The Four Stages of the Internal Combustion Engine

Suck, squeeze, bang, blow. Sounds dirty. When I was in school to become an automotive technician, a friend of mine had a shirt with these words on it. It is actually a very good way to describe the four stages of the internal combustion engine: intake, compression, power, exhaust. You may be thinking, “Why do I need to know about this?” Because it has everything to do with your engine running properly. If you have engine problems, they likely have something to do with at least one of these stages. So, it is helpful to be familiar with how the engine works, especially when diagnosing problems yourself.

Main Parts of the Engine

First, let’s take a look at the main parts of an engine. I am going to be incredibly simplistic here. Engines are complicated devices where everything has to sync. At the heart of the engine, there are four basic pieces that must work together to make the engine run. These are the cylinder, the piston, the valves, and the spark plug.

The piston moves up and down inside the cylinder. If you have ever had push-up ice cream (Google it, and then have one, push-ups are delicious), the cylinder is like the push-up cylinder, and the piston is like the stick and plastic disk that pushes the ice cream goodness to the top.

Intake

As the piston goes down, the valves open to let in air and gasoline. The air has passed through an air filter, and the gasoline is mixed with the air. The vacuum created by the piston “sucks” in the air (which contains oxygen, nitrogen, argon, carbon dioxide, methane, etc.). That is the first stage – intake.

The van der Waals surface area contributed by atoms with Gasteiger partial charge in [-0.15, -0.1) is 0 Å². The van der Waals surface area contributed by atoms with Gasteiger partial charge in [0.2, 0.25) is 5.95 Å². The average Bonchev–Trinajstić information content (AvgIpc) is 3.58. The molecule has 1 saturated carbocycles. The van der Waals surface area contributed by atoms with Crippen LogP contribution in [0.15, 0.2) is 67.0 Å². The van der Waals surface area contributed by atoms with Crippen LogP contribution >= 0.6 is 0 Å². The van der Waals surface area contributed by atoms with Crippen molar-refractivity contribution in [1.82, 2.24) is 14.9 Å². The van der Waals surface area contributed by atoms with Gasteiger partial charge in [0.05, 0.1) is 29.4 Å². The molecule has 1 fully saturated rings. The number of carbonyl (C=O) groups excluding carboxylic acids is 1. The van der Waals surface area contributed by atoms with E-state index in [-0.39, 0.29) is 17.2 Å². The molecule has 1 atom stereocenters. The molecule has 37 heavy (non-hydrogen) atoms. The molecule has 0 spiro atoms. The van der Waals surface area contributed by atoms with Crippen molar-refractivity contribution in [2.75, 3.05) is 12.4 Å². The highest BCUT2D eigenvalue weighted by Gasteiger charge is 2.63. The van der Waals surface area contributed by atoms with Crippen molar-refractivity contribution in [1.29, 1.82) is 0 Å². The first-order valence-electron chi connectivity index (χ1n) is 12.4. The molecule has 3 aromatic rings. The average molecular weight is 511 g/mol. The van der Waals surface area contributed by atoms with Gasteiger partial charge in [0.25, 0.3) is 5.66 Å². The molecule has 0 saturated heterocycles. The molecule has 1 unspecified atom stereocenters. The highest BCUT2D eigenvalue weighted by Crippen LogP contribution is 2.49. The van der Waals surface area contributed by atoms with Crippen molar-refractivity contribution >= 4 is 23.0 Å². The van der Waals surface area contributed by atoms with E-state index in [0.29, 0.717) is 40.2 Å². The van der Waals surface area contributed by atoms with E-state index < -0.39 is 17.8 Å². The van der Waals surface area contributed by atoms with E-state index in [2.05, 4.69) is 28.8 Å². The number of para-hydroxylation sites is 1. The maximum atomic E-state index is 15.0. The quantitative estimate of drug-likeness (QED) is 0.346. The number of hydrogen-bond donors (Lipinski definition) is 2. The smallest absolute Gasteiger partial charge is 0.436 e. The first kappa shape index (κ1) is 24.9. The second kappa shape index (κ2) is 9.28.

Compression

The second stage is compression (or “squeeze”). When the piston reaches the bottom of the stroke, it starts going back up. The valves close and the air and fuel mixture in the cylinder compresses. Compression is important because it is like compressing a spring. It crams the air and fuel mixture in the cylinder to get it ready for the next stage.

Power

The next stage is power (sometimes called ignition or “bang”). At just the right time, the spark plug fires a pretty powerful spark.  This ignites the air/fuel mixture. It truly is an explosion. This is also known as the power stroke.  The explosion forces the piston back down the cylinder with tremendous force.

Exhaust

The cylinder is now filled with burned up fuel and any other gases. It has to go somewhere. This is the exhaust gas. So, the next step is the exhaust stage, or “blow.” Another valve opens up. The spent exhaust gases are pushed out of the cylinder as the piston is forced up. The exhaust gases are directed out to the exhaust system of the car, through the catalytic converter and muffler.

So How Does this Help?

So now that you know the basics, it is pretty easy to think about what might cause an engine to fail. For instance, if the air filter is blocked, not enough combustible gases will be sucked into the engine. When it is compressed with the fuel and ignited, the explosion will not be as great as it could be. So, you lose power.

If the spark plugs are bad, or if the timing of all of these parts is off, the whole system gets thrown out of whack. The issue of too little gasoline (blocked fuel filter) or too little compression (worn piston rings) also causes problems.  It all makes much more sense when you know how the engine is supposed to operate. And that’s why this is so important.

Written by Gary Pradel